Now we have the wisemen, also known as the kings and the magi. They are usually grouped with the rest of the story. The figurines are stationed next to the stable in our nativity scene holding their gifts with their camels standing or lying next to them. The assumption is that there were three of them because three different gifts were brought. Their names, Caspar, Melchior, and Balthasar are based on tradition. Their story, though, is a separate part of the Messiah story.


The arrival of the kings is traditionally celebrated on January 6, known as Epiphany, the appearance or manifestation of Christ to the world. In many cultures, gifts are exchanged on that day, commemorating the day the gifts were given to the baby Jesus by the magi.


Their story is separate from the rest of the Christmas story. Unlike the shepherds who went to Bethlehem to find the Savior, the wisemen came looking for a king! For them, all the signs pointed to the arrival of this important king.


How often do we think of the baby in the manger as a king? Consider what comes to mind when we think of what a king is. A king lives in a castle surrounded by a moat. He has gallant knights to do his bidding and protect the castle. Or you might think of the king of the jungle as portrayed in The Lion King feature film and Broadway musical. The reigns of kings serve as historical markers in ancient world civilizations. We might think of Martin Luther King, Jr., and his leadership in the civil rights movement. For some, it could be Billie Jean King, the iconic tennis player whose name is on the tennis center where the U.S. Open is played every summer. Then there are king penguins – aren’t they cute! And if your stomach is growling you might head to Burger King after church.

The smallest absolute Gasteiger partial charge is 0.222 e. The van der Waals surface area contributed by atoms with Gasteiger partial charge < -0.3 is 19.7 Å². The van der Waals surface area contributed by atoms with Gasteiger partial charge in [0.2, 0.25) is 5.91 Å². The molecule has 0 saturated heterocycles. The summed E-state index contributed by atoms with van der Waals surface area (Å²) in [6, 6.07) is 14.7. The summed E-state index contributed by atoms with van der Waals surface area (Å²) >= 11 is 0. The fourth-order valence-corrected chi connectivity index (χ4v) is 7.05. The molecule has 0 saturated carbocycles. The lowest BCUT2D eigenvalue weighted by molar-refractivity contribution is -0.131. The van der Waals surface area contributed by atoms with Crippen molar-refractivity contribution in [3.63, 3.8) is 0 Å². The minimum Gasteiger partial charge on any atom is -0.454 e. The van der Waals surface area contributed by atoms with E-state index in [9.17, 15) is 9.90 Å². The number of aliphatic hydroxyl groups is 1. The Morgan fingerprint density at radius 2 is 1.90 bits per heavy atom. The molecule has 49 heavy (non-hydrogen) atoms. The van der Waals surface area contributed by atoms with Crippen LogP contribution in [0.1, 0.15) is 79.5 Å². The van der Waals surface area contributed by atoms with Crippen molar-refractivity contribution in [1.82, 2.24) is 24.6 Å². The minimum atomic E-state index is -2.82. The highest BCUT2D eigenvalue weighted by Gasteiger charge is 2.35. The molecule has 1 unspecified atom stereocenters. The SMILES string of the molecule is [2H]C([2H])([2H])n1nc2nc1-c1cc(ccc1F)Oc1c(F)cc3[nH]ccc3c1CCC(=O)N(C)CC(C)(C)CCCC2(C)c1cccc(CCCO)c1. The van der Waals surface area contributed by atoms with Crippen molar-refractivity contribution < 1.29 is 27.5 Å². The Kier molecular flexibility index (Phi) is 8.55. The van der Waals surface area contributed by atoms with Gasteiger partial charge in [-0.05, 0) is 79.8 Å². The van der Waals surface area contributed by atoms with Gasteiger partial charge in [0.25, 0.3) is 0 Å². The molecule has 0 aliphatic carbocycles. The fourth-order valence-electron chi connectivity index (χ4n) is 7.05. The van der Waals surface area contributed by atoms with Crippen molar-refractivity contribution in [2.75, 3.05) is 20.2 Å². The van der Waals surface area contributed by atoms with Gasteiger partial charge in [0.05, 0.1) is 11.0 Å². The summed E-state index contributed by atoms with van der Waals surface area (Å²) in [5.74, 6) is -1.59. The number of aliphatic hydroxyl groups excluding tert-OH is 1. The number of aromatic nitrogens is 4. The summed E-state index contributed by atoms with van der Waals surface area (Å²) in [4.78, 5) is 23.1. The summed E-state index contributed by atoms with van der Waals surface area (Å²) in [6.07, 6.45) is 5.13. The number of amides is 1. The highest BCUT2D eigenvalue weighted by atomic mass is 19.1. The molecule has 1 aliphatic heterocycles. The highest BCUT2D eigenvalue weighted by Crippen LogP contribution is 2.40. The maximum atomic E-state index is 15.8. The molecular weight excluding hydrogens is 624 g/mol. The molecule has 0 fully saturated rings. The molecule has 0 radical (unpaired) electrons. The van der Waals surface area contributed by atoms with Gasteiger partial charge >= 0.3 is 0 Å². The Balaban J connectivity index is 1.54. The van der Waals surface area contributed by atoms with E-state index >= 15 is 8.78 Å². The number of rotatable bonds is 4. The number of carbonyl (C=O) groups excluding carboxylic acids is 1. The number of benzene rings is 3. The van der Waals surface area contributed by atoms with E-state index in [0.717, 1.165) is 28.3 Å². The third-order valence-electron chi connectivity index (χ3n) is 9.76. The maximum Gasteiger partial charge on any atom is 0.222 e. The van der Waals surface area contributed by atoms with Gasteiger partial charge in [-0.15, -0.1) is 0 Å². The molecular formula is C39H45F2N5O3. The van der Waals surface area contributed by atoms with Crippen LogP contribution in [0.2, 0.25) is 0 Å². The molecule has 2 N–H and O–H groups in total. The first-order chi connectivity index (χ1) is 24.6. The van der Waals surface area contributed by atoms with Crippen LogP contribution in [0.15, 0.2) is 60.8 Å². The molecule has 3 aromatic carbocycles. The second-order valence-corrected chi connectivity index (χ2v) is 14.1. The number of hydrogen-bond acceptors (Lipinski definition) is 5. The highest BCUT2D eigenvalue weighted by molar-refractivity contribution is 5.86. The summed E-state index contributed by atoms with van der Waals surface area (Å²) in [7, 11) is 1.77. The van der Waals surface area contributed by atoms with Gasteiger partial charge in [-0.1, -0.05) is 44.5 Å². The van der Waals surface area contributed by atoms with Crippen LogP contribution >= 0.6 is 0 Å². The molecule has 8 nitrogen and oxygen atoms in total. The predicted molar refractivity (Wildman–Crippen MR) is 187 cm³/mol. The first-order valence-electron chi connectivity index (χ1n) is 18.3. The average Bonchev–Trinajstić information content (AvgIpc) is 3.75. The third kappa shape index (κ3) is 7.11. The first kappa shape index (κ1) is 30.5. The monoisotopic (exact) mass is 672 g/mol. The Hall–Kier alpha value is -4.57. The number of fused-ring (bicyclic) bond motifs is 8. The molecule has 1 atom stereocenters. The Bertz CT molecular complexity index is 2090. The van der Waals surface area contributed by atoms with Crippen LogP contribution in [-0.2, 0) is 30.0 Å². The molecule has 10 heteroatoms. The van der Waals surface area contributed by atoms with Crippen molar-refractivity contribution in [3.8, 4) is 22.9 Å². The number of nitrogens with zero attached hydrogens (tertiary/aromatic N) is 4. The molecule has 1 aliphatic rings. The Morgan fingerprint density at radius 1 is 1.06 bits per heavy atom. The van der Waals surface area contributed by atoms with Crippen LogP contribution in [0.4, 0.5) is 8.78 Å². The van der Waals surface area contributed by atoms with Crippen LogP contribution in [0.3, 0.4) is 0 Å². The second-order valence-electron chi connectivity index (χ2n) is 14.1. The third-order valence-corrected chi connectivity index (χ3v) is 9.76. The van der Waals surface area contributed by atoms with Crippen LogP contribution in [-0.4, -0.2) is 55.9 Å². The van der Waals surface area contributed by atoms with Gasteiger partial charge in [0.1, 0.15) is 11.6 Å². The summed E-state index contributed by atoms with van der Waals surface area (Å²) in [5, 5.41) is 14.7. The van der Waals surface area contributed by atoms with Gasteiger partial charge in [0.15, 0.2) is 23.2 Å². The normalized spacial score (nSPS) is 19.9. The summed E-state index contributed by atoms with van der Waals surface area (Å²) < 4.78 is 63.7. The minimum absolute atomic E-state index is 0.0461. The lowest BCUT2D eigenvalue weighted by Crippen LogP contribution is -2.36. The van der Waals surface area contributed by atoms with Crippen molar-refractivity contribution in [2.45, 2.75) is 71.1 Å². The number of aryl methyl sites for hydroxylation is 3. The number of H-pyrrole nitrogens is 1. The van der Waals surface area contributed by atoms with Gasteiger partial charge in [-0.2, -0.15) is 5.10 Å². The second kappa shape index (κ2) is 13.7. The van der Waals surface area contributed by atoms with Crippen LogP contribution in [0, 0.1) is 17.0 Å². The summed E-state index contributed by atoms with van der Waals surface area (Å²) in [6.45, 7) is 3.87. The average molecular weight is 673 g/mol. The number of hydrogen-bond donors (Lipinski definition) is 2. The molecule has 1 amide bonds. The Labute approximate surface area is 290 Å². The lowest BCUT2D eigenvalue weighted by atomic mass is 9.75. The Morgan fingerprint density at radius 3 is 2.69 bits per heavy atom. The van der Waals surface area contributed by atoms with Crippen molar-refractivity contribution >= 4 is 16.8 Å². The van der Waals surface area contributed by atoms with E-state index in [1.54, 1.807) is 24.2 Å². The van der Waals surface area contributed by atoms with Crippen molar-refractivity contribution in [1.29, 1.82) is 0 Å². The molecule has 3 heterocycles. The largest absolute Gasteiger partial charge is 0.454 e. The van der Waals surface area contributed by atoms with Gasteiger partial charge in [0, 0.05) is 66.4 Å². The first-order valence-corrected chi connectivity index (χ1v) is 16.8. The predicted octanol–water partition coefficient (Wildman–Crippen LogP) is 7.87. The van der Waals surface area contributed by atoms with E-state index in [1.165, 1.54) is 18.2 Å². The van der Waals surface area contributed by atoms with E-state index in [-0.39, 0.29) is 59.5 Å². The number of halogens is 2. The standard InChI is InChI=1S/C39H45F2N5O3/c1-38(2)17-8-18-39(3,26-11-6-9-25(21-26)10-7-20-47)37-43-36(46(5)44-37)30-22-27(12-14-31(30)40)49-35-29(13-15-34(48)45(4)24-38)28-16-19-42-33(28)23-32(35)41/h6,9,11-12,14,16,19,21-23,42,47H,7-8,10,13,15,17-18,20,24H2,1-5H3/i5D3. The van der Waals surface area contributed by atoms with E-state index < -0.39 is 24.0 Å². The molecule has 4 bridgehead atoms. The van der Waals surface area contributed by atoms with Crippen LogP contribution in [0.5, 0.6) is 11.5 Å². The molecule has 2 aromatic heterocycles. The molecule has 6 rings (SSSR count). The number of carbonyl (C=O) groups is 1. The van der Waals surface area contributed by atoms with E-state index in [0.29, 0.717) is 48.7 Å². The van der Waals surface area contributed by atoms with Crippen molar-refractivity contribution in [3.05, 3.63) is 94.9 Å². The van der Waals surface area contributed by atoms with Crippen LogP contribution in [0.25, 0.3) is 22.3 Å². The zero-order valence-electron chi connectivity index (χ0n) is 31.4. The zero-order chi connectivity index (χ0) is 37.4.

In this story, the king is royalty. Like the British monarchy the lineage is important – King George VI, Queen Elizabeth, King Charles, William the Prince of Wales, and Prince George. A royal is born into the role.


This is exactly who Jesus is. He is royalty. His lineage traces back to King David, the godly king revered by the Israelites. Jesus is the king that was promised to David by God to reign on his throne forever. Jesus was born into the role of king.


This is who the wisemen sought, God’s king. They had come a 1,000 or more miles to find this king. They brough gifts suitable for one of royal birth. Not everyday items, but gifts of great cost – gold, frankincense, and myrrh.


When the wisemen arrived in Jerusalem, the place they expected a king would be, the first thing they did was ask where the child born as the King of the Jews was. The men knew who they were looking for. Their studies of historical texts, including the scriptures, their knowledge of astronomy and astrology, and their understanding of the meaning of signs in the sky led them on the journey to find the child.


King Herod recognized that a new king was a threat. That is why he asked his scholarly advisors about this child and where he was to be born. It’s why he asked the wisemen when exactly the star appeared.